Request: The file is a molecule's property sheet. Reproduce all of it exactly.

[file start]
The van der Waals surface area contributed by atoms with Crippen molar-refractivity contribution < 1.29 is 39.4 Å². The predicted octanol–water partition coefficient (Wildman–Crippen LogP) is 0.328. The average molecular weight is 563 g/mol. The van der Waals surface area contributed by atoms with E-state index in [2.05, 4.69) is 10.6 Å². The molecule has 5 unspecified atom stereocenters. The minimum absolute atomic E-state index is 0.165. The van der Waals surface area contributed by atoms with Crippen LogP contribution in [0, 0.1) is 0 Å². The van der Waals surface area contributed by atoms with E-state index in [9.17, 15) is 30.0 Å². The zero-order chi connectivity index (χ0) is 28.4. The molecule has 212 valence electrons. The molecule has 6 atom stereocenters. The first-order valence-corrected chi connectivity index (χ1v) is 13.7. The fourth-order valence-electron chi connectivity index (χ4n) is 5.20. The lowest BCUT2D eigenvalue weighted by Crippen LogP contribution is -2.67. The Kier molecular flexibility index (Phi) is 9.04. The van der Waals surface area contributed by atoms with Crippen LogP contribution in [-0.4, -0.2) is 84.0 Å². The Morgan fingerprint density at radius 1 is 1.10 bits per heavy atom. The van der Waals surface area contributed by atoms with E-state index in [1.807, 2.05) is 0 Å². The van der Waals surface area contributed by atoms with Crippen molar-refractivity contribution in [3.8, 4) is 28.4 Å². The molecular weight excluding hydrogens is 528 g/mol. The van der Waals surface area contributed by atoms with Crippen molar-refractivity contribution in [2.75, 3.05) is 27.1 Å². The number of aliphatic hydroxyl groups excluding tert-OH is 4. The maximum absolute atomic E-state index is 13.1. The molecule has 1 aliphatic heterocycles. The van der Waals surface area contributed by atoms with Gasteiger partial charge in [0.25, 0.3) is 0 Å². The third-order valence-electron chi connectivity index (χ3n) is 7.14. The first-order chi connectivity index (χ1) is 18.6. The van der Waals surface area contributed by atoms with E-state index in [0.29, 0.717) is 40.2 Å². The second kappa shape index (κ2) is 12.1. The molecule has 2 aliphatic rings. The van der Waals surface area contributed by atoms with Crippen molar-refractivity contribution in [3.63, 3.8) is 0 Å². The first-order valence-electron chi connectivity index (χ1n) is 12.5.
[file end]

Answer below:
The van der Waals surface area contributed by atoms with Crippen molar-refractivity contribution < 1.29 is 39.4 Å². The predicted octanol–water partition coefficient (Wildman–Crippen LogP) is 0.328. The average molecular weight is 563 g/mol. The van der Waals surface area contributed by atoms with E-state index in [2.05, 4.69) is 10.6 Å². The molecule has 5 unspecified atom stereocenters. The minimum absolute atomic E-state index is 0.165. The van der Waals surface area contributed by atoms with Crippen LogP contribution in [0, 0.1) is 0 Å². The van der Waals surface area contributed by atoms with E-state index in [9.17, 15) is 30.0 Å². The zero-order chi connectivity index (χ0) is 28.4. The molecule has 212 valence electrons. The molecule has 6 atom stereocenters. The first-order valence-corrected chi connectivity index (χ1v) is 13.7. The fourth-order valence-electron chi connectivity index (χ4n) is 5.20. The lowest BCUT2D eigenvalue weighted by Crippen LogP contribution is -2.67. The Kier molecular flexibility index (Phi) is 9.04. The van der Waals surface area contributed by atoms with Crippen LogP contribution in [-0.4, -0.2) is 84.0 Å². The Morgan fingerprint density at radius 1 is 1.10 bits per heavy atom. The van der Waals surface area contributed by atoms with E-state index in [1.807, 2.05) is 0 Å². The van der Waals surface area contributed by atoms with Crippen molar-refractivity contribution in [3.8, 4) is 28.4 Å². The molecular weight excluding hydrogens is 528 g/mol. The van der Waals surface area contributed by atoms with Crippen molar-refractivity contribution in [2.75, 3.05) is 27.1 Å². The number of aliphatic hydroxyl groups excluding tert-OH is 4. The maximum absolute atomic E-state index is 13.1. The molecule has 1 aliphatic heterocycles. The van der Waals surface area contributed by atoms with Gasteiger partial charge in [0.25, 0.3) is 0 Å². The third-order valence-electron chi connectivity index (χ3n) is 7.14. The first-order chi connectivity index (χ1) is 18.6. The van der Waals surface area contributed by atoms with E-state index in [0.29, 0.717) is 40.2 Å². The second kappa shape index (κ2) is 12.1. The molecule has 2 aliphatic rings. The van der Waals surface area contributed by atoms with Crippen molar-refractivity contribution in [3.63, 3.8) is 0 Å². The first-order valence-electron chi connectivity index (χ1n) is 12.5.